Once you’ve cut a bunch of tabs (again, no real rocket science here), you simply place the screen in between the two pieces of cylinder and then fold every other one in an upward direction. All the remaining tabs get folded…wait for it…DOWN!

Now, here is where the REAL craftsmanship comes into play…

Next, you tape this puppy up like duct tape’s goin out of style!!

The finished product may not be all that easy on the eyes, but you’ll now have yourself a handy dandy tool for easily screening your vermicompost!

As far as the actual screening goes, the process basically just involves scooping some of your vermicompost into the upper compartment then shaking (side to side) over top of a container (ideally, the screener should easily fit inside the container so as to avoid losing any finished material).

Here are some additional tips to keep in mind:

1) Make sure the material you are screening is crumbly and fairly dry. You won’t have any luck trying to screen muddy vermicompost, that’s for sure!

2) Start with very small amounts being added (and screened), then gradually increase until you find your “sweet spot”. If you add too much material all at once, the screener won’t work properly and you’ll end up tossing lots of good vermicompost into your “waste” heap (of course, this stuff is not really “waste”, as we’ll discuss in a minute). The advantage of making one of these screeners using a larger diameter (than 10″) tube is that you’ll be able to effectively screen more material at once.

3) This is probably pretty obvious, but if you have two or more of these (with different mesh sizes) start with larger-mesh sizes so as to separate bulky stuff that may impede your fine screening process.

Getting back to your separated “waste” vermicompost (etc) – needless to say, while it may not look as nice, this stuff can certainly be put to good use in your garden! If there is a fair amount of debris in it, you might try it out as a sort of “vermi-mulch” to spread around the base of your plants. If it’s basically just bulky vermicompost, it can be used in the exact same manner as the “good stuff”.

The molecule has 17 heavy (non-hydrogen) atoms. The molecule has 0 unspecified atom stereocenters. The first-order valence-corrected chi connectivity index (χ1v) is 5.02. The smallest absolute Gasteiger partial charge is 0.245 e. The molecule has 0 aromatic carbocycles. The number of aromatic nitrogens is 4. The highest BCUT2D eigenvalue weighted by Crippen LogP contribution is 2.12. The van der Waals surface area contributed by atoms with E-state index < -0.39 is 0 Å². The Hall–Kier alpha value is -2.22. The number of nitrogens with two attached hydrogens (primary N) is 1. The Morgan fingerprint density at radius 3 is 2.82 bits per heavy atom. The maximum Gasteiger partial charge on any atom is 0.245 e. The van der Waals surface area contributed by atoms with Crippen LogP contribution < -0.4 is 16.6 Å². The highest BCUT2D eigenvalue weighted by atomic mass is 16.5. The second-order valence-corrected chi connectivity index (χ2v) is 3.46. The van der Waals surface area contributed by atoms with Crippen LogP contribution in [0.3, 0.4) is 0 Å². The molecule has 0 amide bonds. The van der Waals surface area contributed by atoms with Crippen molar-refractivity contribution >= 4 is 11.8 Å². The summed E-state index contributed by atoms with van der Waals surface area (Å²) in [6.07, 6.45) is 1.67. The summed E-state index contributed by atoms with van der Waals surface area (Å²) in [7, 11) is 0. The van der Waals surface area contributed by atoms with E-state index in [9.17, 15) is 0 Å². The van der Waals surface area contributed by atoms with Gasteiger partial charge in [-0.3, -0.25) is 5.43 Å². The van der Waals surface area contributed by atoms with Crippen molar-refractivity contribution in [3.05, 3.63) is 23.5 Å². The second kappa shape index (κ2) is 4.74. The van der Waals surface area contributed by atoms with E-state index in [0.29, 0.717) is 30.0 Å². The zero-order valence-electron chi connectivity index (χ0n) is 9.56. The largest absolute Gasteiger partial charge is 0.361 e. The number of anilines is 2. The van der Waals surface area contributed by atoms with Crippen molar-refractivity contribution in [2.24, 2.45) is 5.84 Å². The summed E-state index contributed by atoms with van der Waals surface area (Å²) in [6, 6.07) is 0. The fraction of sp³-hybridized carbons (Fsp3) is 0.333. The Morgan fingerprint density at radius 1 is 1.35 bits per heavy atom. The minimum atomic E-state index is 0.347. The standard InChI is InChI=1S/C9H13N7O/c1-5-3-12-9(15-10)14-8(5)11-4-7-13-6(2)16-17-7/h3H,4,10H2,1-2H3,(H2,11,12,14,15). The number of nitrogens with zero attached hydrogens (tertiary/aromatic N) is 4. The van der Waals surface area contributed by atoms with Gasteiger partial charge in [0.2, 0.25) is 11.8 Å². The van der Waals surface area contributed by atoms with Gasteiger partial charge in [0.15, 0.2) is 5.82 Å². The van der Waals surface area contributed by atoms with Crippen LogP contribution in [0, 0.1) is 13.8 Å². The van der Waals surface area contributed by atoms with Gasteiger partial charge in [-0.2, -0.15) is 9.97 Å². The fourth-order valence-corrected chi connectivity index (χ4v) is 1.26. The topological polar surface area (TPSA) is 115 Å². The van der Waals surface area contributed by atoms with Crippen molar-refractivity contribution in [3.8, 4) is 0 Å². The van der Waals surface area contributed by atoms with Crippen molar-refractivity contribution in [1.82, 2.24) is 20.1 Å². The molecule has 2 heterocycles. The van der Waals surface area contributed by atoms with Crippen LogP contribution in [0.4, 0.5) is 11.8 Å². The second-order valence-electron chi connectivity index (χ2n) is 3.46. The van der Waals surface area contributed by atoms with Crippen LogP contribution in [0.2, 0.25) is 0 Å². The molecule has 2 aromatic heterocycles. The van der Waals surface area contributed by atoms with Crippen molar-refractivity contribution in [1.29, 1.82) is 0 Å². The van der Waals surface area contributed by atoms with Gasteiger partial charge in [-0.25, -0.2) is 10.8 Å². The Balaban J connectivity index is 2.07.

One other quick thing to mention about my flawless design (yuk yuk)…

Adding actual handles (maybe old cupboard door handles or something like that) to the sides would really help to reduce the hand/wrist fatigue inevitably resulting from screening a lot of vermicompost in one sitting. I’ve never bothered to do so myself, but I can definitely see how this, alone, would represent a major improvement over the original design!

So that’s basically it! Again, I realize this is not the fanciest homemade screener in the world, but it IS a nice easy-to-make option for those of you who – like myself – are not super-talented DIYers. And…as you can see below, it also happens to work very well!

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  1. My sieves are frames rectangles (Each frame has a smaller mesh size.), which I connect with eye hooks. Prior to sifting, I lay out a tarp & a few 5 gallon buckets, a small container or two & a hand trowel. I shake them as if I’m panning for gold. I place the graded materials in separate buckets & the containers are for earthworms & cocoons I may find while sorting.